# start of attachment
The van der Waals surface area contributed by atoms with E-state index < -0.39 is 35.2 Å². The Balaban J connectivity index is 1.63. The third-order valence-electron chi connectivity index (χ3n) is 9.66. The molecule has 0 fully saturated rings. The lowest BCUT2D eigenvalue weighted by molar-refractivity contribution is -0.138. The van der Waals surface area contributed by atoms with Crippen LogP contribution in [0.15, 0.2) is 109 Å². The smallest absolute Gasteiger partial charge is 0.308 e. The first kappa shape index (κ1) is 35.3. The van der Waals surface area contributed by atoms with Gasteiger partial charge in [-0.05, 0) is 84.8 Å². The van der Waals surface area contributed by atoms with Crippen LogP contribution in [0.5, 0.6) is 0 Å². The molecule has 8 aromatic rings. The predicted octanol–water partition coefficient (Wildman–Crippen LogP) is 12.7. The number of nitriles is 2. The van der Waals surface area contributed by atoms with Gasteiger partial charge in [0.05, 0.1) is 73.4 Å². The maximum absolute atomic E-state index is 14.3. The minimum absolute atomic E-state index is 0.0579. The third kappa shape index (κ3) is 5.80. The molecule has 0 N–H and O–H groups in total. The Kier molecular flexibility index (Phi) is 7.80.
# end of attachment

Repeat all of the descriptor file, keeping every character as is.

The van der Waals surface area contributed by atoms with E-state index < -0.39 is 35.2 Å². The Balaban J connectivity index is 1.63. The third-order valence-electron chi connectivity index (χ3n) is 9.66. The molecule has 0 fully saturated rings. The lowest BCUT2D eigenvalue weighted by molar-refractivity contribution is -0.138. The van der Waals surface area contributed by atoms with Crippen LogP contribution in [0.15, 0.2) is 109 Å². The smallest absolute Gasteiger partial charge is 0.308 e. The first kappa shape index (κ1) is 35.3. The van der Waals surface area contributed by atoms with Gasteiger partial charge in [-0.05, 0) is 84.8 Å². The van der Waals surface area contributed by atoms with Crippen LogP contribution in [0.5, 0.6) is 0 Å². The molecule has 8 aromatic rings. The predicted octanol–water partition coefficient (Wildman–Crippen LogP) is 12.7. The number of nitriles is 2. The van der Waals surface area contributed by atoms with Gasteiger partial charge in [0.05, 0.1) is 73.4 Å². The maximum absolute atomic E-state index is 14.3. The minimum absolute atomic E-state index is 0.0579. The third kappa shape index (κ3) is 5.80. The molecule has 0 N–H and O–H groups in total. The Kier molecular flexibility index (Phi) is 7.80.